By John Hebert, Louisiana Baptist missions and ministry team leader
ALEXANDRIA, La. – “By faith Abraham, when he was called, obeyed by going out to a place which he was to receive for an inheritance; and he went out, not knowing where he was going.” (Hebrews 11:8)
This verse describes the exercise of faith as accurately as any in the Bible. Abraham exercised faith by obeying and going. He didn’t even know where he was going, yet he acted. Exercising faith is an essential skill for all church leaders.
In the past year, I have tried to present the skills of successful church planters and church leaders. Hopefully these articles have been of benefit to our readers. The idea behind my writing has been manifold.
— I wanted to present a complete list of necessary skills.
–I wanted to clearly define each skill.
–I wanted to describe them in such a way that individuals could assess their skill development on a practical rather than academic level.
–I wanted to challenge all leaders to continue in the pursuit of skill development.
The skill of exercising faith is harder to describe than to illustrate. In Hebrews 11, however, the writer seems to do both well. The New International Version (NIV) Bible communicates the definition — “Now faith is being sure of what we hope for and certain of what we do not see.”
To illustrate faith, chapter 11 goes on to give us examples of how faith helped our predecessors to survive and thrive in the face of challenges. Exercising faith is essential to involvement in the Lord’s work at all levels.
The story of David and Goliath is not only one of the best examples but it is also one of the most popular stories in the Bible.
David was visiting his brothers in the army of King Saul when he heard Goliath, the giant of the Philistine army, challenging and cursing Israel every day.
When David heard the challenge, he was sure God would not put up with this blasphemy and probably wondered why “someone did not do something.” When no one came forward about Goliath, he volunteered.
Imagine that! A boy, a mere lad, willing to challenge a giant, by itself, is not faith. It could just be foolishness and to everyone around him it was.
But a boy believing God would not allow this and would strike this warrior down through his actions. Now, that’s faith. He was sure of what he hoped would happen, and certain of what he could not see. He acted in faith, just like Abraham had, and just as we should.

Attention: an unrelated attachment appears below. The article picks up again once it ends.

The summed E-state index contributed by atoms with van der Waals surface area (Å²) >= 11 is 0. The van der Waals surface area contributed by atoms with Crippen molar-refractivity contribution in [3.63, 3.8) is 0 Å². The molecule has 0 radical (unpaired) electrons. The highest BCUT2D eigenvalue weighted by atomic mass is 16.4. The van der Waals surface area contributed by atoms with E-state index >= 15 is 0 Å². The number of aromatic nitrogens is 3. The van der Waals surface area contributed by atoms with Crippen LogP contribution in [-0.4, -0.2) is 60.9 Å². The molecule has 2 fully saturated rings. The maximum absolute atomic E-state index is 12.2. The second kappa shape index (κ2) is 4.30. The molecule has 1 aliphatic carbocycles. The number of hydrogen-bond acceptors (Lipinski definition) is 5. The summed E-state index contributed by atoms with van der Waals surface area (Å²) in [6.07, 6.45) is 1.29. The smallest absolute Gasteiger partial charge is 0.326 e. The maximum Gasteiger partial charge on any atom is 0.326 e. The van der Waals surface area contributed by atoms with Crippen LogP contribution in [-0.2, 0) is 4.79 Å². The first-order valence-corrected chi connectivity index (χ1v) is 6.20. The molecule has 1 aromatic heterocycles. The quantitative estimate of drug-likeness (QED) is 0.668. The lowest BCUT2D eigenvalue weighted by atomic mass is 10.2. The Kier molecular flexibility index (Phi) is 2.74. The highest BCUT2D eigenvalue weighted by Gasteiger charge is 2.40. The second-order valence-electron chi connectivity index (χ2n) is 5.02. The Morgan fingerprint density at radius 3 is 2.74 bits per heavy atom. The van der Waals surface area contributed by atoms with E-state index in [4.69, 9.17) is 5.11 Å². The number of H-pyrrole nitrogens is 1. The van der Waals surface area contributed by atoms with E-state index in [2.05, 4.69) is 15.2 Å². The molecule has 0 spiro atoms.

To be successful as a church planter or church leader one must be adept at exercising his faith. This begins with our calling. I’ve often heard people state that leadership is a calling.
There is nowhere this is more true than in pastoral leadership. It all begins with a call to action from the Lord, just like with Abraham, and that call requires obedience and going forward.
As I write this I am reminded of my calling and the actions undertaken when I came to understand and pursue that calling.
Getting my wife, Kitty, on board was easy but preparation for ministry, moving to Fort Worth for seminary, supporting my family (including five kids), going to school full time, working full time, time management and rethinking life were challenging. It required a confidence that God had called me to these tasks, which could only be accomplished by walking in faith.
While this work begins with a call, it certainly doesn’t end there.
Exercising faith is an outgrowth of spiritual vitality. In David’s life there was an obvious vitality to his spiritual life. Many of the Psalms were written by him and much of his life was dedicated to worship and intimacy with God. Samuel the prophet told Saul, “the Lord hath sought a man after his own heart.”
God wanted a leader for his people that would walk with Him, obey Him and would act for Him. That is what exercising faith is all about.
When we exercise our faith, it impacts other people. As a church planter or church leader exercising your faith will draw others to Christ and encourage them to exercise their faith also.